Does Innovation Mean Cannibalization?
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This article appears in the August 2012 issue of HealthLeaders magazine.
In March, Minneapolis-based Fairview Health president and CEO Mark Eustis told an intriguing story to an overflow crowd at the American College of Healthcare Executives annual meeting. He referenced meetings, dating to 2008, with commercial payers that laid the foundation for a future of value-based reimbursement, under which his health system and payers had negotiated contracts that would penalize the system financially for substandard care but also would reward it for exceeding a set of metrics based on quality and patient satisfaction, among other patient care targets.
"We got tired of defending a broken healthcare system," he said, recalling those 2008 meetings during his ACHE session titled Soft Skills That Yield Hard Results: Leadership Lessons From the Reform Trenches. "We were not taking accountability for the work we were providing. If we don't want others to redefine how we provide care, we need to do it ourselves."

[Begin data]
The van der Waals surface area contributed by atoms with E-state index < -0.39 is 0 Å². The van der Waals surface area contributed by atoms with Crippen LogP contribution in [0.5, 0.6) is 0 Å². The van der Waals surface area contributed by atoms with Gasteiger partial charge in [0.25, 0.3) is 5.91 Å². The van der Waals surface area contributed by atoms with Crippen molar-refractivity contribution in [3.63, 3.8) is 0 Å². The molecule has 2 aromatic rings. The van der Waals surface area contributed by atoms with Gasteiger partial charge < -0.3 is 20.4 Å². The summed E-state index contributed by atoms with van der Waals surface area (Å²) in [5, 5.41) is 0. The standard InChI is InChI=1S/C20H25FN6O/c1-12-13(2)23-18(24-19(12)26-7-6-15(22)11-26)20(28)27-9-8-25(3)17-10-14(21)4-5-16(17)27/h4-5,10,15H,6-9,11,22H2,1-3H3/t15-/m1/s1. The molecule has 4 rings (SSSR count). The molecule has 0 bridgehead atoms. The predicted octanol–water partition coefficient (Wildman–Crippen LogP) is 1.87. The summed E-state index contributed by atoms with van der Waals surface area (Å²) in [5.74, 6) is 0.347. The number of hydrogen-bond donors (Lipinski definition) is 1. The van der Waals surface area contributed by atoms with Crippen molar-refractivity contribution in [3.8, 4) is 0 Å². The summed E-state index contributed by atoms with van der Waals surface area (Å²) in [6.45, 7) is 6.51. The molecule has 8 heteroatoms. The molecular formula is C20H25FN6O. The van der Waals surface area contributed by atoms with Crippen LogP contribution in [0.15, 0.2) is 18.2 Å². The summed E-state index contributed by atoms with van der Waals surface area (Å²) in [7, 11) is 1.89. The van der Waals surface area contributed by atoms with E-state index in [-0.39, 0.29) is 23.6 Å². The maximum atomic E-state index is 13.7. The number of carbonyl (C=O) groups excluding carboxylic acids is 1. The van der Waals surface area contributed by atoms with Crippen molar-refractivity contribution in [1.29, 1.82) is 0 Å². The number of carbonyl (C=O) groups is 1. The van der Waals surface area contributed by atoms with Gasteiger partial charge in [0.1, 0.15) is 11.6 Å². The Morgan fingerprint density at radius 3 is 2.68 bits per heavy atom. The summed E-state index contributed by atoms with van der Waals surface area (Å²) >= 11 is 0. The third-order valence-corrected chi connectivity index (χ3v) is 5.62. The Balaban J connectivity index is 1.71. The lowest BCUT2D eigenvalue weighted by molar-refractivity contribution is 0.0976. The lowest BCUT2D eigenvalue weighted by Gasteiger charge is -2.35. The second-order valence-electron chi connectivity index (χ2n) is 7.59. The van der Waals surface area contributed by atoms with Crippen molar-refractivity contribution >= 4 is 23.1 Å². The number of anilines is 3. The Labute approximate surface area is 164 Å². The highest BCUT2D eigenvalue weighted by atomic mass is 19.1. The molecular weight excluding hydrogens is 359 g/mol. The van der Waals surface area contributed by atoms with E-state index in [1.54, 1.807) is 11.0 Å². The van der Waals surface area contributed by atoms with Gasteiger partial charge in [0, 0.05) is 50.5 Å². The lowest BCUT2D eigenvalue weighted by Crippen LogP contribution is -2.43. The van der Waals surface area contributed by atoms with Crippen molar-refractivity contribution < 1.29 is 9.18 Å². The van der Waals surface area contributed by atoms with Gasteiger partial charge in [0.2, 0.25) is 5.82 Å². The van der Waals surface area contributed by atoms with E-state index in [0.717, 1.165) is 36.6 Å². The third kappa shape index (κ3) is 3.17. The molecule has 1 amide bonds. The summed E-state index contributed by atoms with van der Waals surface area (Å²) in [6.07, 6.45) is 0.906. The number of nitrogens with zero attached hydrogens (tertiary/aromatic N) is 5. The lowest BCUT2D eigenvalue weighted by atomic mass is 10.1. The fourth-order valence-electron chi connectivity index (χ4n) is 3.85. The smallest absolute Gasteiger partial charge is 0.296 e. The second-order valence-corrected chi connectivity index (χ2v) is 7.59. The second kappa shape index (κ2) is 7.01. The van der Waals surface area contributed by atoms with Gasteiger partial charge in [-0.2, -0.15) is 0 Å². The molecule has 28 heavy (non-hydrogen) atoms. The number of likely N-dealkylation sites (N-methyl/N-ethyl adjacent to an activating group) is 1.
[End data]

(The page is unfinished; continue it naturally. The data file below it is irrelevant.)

It was an admirable position of leadership at an early juncture in the healthcare reform movement, and it resulted in deals with local insurers that reward demonstrated increases in value in exchange for forgoing the usually acrimonious annual fee-for-service negotiations.
"We're still paid on fee-for-service, but we're trading the annual increase in fee-for-service we used to get in favor of changing care and being rewarded," he said. In short, Fairview was cannibalizing current business for the sake of improving the organization's long-term prospects, a tactic common in many industries but foreign to much of healthcare.
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